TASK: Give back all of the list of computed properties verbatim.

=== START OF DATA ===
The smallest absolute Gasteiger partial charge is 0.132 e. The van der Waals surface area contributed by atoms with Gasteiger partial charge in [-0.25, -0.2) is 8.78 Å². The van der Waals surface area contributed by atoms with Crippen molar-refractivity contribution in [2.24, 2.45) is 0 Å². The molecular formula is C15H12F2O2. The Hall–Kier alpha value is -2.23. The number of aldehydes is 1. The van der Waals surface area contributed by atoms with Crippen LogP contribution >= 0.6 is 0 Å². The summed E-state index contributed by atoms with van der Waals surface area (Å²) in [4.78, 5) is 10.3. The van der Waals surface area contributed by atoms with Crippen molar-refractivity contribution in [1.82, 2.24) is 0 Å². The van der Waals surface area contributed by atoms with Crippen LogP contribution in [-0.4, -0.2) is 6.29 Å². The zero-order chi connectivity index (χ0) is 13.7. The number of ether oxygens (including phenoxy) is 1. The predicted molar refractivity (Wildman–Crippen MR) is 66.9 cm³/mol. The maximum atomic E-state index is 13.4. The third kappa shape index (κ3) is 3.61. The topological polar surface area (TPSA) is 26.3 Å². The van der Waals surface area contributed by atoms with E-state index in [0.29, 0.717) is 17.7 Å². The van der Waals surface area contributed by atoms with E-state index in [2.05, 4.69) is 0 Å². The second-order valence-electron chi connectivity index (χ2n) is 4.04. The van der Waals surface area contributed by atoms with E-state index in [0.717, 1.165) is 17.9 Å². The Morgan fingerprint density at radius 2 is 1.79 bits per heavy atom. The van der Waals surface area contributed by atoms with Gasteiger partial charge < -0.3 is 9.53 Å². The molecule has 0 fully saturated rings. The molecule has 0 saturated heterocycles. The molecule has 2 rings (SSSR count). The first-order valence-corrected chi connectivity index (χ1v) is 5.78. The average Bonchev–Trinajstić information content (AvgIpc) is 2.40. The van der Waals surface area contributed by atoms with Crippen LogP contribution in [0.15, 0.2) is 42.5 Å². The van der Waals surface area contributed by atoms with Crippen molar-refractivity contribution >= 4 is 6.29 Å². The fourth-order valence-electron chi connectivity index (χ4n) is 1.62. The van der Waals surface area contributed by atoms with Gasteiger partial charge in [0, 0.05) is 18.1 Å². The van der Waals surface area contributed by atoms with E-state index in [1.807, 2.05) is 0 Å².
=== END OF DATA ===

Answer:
The smallest absolute Gasteiger partial charge is 0.132 e. The van der Waals surface area contributed by atoms with Gasteiger partial charge in [-0.25, -0.2) is 8.78 Å². The van der Waals surface area contributed by atoms with Crippen molar-refractivity contribution in [2.24, 2.45) is 0 Å². The molecular formula is C15H12F2O2. The Hall–Kier alpha value is -2.23. The number of aldehydes is 1. The van der Waals surface area contributed by atoms with Crippen LogP contribution >= 0.6 is 0 Å². The summed E-state index contributed by atoms with van der Waals surface area (Å²) in [4.78, 5) is 10.3. The van der Waals surface area contributed by atoms with Crippen molar-refractivity contribution in [1.82, 2.24) is 0 Å². The van der Waals surface area contributed by atoms with Crippen LogP contribution in [-0.4, -0.2) is 6.29 Å². The zero-order chi connectivity index (χ0) is 13.7. The number of ether oxygens (including phenoxy) is 1. The predicted molar refractivity (Wildman–Crippen MR) is 66.9 cm³/mol. The maximum atomic E-state index is 13.4. The third kappa shape index (κ3) is 3.61. The topological polar surface area (TPSA) is 26.3 Å². The van der Waals surface area contributed by atoms with E-state index in [0.29, 0.717) is 17.7 Å². The van der Waals surface area contributed by atoms with E-state index in [2.05, 4.69) is 0 Å². The second-order valence-electron chi connectivity index (χ2n) is 4.04. The van der Waals surface area contributed by atoms with E-state index in [0.717, 1.165) is 17.9 Å². The Morgan fingerprint density at radius 2 is 1.79 bits per heavy atom. The van der Waals surface area contributed by atoms with Gasteiger partial charge < -0.3 is 9.53 Å². The molecule has 0 fully saturated rings. The molecule has 0 saturated heterocycles. The molecule has 2 rings (SSSR count). The first-order valence-corrected chi connectivity index (χ1v) is 5.78. The average Bonchev–Trinajstić information content (AvgIpc) is 2.40. The van der Waals surface area contributed by atoms with Crippen LogP contribution in [0.15, 0.2) is 42.5 Å². The van der Waals surface area contributed by atoms with Crippen molar-refractivity contribution >= 4 is 6.29 Å². The fourth-order valence-electron chi connectivity index (χ4n) is 1.62. The van der Waals surface area contributed by atoms with Gasteiger partial charge in [0, 0.05) is 18.1 Å². The van der Waals surface area contributed by atoms with E-state index in [1.807, 2.05) is 0 Å².